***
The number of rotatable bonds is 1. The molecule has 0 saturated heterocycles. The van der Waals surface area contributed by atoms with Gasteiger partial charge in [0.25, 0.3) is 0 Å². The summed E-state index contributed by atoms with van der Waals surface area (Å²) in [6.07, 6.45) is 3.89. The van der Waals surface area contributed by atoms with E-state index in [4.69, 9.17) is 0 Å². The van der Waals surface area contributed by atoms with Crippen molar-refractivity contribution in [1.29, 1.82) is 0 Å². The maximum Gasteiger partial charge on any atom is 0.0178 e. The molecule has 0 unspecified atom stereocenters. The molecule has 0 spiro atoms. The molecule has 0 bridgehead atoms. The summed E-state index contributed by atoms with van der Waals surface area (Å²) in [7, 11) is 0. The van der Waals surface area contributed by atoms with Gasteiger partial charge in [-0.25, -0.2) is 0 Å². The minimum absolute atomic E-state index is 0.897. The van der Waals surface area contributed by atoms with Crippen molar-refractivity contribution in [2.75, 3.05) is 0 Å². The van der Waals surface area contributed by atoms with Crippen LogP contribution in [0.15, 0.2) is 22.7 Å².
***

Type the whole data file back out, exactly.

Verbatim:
The number of rotatable bonds is 1. The molecule has 0 saturated heterocycles. The van der Waals surface area contributed by atoms with Gasteiger partial charge in [0.25, 0.3) is 0 Å². The summed E-state index contributed by atoms with van der Waals surface area (Å²) in [6.07, 6.45) is 3.89. The van der Waals surface area contributed by atoms with E-state index in [4.69, 9.17) is 0 Å². The van der Waals surface area contributed by atoms with Crippen molar-refractivity contribution in [1.29, 1.82) is 0 Å². The maximum Gasteiger partial charge on any atom is 0.0178 e. The molecule has 0 unspecified atom stereocenters. The molecule has 0 spiro atoms. The molecule has 0 bridgehead atoms. The summed E-state index contributed by atoms with van der Waals surface area (Å²) in [7, 11) is 0. The van der Waals surface area contributed by atoms with Gasteiger partial charge in [-0.25, -0.2) is 0 Å². The minimum absolute atomic E-state index is 0.897. The van der Waals surface area contributed by atoms with Crippen molar-refractivity contribution in [2.75, 3.05) is 0 Å². The van der Waals surface area contributed by atoms with Crippen LogP contribution in [0.15, 0.2) is 22.7 Å².